TSD-2000-5-1 OPTICAL POWER: SAFETY LEVELS Issue 4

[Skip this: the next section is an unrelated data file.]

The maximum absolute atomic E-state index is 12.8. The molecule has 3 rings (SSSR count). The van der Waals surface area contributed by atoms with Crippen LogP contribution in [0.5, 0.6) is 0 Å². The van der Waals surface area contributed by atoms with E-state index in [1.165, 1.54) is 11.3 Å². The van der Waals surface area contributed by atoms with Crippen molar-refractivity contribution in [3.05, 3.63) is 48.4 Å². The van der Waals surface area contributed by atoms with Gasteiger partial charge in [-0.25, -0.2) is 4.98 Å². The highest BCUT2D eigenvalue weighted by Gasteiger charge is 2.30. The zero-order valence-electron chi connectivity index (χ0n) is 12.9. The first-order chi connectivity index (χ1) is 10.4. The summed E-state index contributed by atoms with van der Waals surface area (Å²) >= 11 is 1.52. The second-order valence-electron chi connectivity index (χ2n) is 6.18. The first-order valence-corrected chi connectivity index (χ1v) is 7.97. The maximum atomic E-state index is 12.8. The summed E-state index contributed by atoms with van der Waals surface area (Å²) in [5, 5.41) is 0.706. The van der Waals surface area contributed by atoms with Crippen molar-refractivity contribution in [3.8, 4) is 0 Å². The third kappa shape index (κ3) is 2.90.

This document addresses the latest developments in the definition of Classes of the LED and LASER devices that are used in optical transmission systems. These definitions have been amended in 2001, so this document provides information that is as up-to-date as possible. The document also explains why the different Classes are needed. It is not simply an issue of the optical power involved, although this is a key consideration. The nature of the issue is affected by the transparency of the cornea, which varies over the wavelength range in question. At some wavelengths the cornea is transparent, so the radiation will penetrate to the retina. This may be damaged it if the power levels are excessive. At others the cornea is opaque, so it will be here that the optical energy will be dissipated. Also, if the light is in the visible part of the spectrum, the eye may be protected by the ‘blink’ reaction. Methods of providing protection range from defining work areas, such that only trained individuals are permitted to access areas defined as hazardous, through the design of equipment such that dangerous light levels are not accessible (shutters, etc), to individual protection by the wearing of goggles.